Source Kevin Mullet, The Essence of Rich Interactive Experiences
As a self-proclaimed synthesizer, I'm always on the lookout for patterns. There were lots of them at Interaction 08 which just wrapped up over the weekend. The first pattern was the obvious—everyone there seemed to experience a type of "euphoria" which came from the realization of what they are.
'I'm an interaction designer—and this is what it means—and these people share my values".
The people at interaction 08 came from a number of different backgrounds. Graphic design, Information Architecture, Industrial Design, Programming, Development, Web Design, and others that I'm probably missing. Everyone seemed to share the same struggle—what exactly do we call what we do and how do we evalngilize the value we provide?
And that's exactly what the conference and more importantly the IXDA community is all about. But there was another pattern that I was interested in. From Bill Buxton, to Gretchen Anderson, to Chris Conley, to Sarah Allen and even myself—there were clues that interaction design is more than just a practice, it's an integral part of a much bigger ecosystem in which the sum of the parts is ultimately more influential than the individual parts.
For me, the unofficial theme of the event was designing the holistic experience, which can include interaction, drama, storytelling, utility, community, purpose, and many other qualities that add meaning to our lives. The above visual which I've borrowed from Kevin Mullet captures some of this holistic thinking nicely. It's the combination of design, engineering and marketing which really matters. It's the intersections if usefulness, usability and desirability that matter—not putting the emphasis of one over another.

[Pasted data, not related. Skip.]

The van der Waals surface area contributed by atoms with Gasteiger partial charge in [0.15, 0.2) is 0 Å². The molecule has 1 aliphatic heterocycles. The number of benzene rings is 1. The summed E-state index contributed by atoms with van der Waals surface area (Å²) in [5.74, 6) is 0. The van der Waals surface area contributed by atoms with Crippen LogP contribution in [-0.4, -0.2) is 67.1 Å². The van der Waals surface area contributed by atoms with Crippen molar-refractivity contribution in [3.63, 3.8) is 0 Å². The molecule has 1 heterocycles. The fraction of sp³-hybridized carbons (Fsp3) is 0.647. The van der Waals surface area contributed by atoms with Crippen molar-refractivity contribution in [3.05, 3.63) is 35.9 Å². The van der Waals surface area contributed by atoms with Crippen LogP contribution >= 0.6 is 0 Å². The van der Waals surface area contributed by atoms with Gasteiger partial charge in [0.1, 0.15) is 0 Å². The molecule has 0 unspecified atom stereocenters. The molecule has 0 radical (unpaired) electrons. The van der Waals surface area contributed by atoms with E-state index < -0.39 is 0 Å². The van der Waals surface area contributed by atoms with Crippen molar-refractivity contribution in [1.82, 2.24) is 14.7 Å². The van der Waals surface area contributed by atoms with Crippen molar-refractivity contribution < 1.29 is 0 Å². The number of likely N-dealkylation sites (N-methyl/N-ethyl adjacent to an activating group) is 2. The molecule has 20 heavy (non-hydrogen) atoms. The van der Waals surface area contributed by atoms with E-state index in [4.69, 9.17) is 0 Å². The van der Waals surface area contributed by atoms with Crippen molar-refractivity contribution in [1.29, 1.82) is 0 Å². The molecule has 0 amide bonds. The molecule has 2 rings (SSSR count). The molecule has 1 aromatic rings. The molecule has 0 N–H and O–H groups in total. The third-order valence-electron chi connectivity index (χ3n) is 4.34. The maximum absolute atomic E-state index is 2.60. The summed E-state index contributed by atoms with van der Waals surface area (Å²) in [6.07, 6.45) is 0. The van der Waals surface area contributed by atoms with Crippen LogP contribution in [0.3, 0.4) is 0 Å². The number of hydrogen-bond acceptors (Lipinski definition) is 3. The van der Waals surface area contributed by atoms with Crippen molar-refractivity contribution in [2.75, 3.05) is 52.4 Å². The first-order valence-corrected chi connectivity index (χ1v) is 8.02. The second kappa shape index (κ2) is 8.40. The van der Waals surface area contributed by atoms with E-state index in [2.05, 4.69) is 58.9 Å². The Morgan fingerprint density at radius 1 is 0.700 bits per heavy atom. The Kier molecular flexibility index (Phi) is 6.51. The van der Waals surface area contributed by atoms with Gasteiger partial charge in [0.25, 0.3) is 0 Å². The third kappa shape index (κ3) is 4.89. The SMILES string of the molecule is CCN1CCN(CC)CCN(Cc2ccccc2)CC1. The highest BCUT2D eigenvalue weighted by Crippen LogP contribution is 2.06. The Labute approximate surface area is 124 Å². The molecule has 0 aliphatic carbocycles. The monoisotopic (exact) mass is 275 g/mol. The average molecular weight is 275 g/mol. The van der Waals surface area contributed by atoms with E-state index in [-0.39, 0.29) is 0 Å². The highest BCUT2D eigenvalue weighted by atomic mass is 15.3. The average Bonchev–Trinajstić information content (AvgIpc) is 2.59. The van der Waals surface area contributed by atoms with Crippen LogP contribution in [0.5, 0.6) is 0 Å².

Adam Greenfield calls this "Total Design"—but what we call it is less important that actually doing it. In fact, while I was happy to see that people at the conference were identifying themselves as "interaction designers"—I didn't want to lose sight of the fact that while this is important—what's also important is thinking about how what we do fits into the bigger picture.
At the beginning of my talk—I said that I wasn't sure what to call myself. But this doesn't mean I don't know who I am or what my role is in the world of creativity, design and interaction. As interaction designers—or whatever we want to call ourselves, our goal should be to make things better. We can make people feel less frustrated, more empowered and confident. We can make people more productive, less stressed. We can actually make lives better.
For me—interaction 08 in a word is better.
Better means more integration with technology—with marketing and even sales. Better means thinking + doing. Better means improving craft as well as ideation. Better means reaching out to other disciplines and making connections that will lead to better experiences.
Like Mullet's diagram above—I came to similar conclusions as I pondered the role of experience design within the agency ecosystem. I started with a sort of hub and spoke model—but then evolved to the "clover" metaphor. For me, Experience Design was a part of the bigger living organism:
In the end, for me—Interaction 08 was a better way to move a discipline forward. Like many of the attendees—I've found myself relating to this group more so than other organizations. I guess that's a good start. Or maybe it's just better.